And that's something I can really appreciate, as Hain is diligently working to improve and expand its business. Hain has reconfirmed its full-year guidance of $2.9-3.05B in revenue, which means the H2 revenue will be at least $1.5B, and 4% higher than the H1 revenue in FY 2016. This bodes quite well for the future, as a large part of the company's capex investments are focusing on growth capex. The capex was $41M in H1 2016, but as the full-year capex is expected to be just $60M, the second half of the year will be quite light and I think the company will incur just $25M in capital expenditures.

HAIN Net Change in Capital Expenditures (Quarterly) Chart

HAIN Net Change in Capital Expenditures (Quarterly) data by YCharts

If I'd now extrapolate the adjusted operating cash flow from H1, the full-year operating cash flow will increase to $250M, and after deducting $65M in capex, the adjusted full-year free cash flow will be $185M, which would be approximately $1.78 per share. This means that at the current share price, Hain is trading at a free cash flow yield of 5%. So whilst the company was quite expensive at a share price of $70, it has now reached a pretty decent value, considering the company's relatively strong grow profile.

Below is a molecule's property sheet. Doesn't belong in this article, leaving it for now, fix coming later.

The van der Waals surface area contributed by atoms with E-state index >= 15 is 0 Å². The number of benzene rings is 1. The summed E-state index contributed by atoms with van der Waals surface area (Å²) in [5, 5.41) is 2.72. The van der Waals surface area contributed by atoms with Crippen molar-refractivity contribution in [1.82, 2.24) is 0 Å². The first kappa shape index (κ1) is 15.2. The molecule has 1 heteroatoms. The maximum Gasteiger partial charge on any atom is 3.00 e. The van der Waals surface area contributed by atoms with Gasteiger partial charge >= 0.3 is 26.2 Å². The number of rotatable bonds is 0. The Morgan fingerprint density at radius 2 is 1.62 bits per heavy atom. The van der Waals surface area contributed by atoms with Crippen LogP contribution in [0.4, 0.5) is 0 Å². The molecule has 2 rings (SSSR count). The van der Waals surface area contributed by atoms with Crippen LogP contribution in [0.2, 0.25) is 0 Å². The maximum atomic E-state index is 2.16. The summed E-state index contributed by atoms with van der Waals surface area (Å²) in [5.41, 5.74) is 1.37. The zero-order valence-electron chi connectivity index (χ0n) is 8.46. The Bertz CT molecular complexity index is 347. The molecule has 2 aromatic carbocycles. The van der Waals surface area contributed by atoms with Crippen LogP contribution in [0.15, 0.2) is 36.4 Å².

That being said, I do think Hain should implement a (small?) buyback program to offset the increased share count due to the options exercises. And that shouldn't be expensive. If Hain would aim to reduce its share count by 1M shares per year, it would be able to do so for less than $40M per year, or just 20% of its adjusted free cash flow.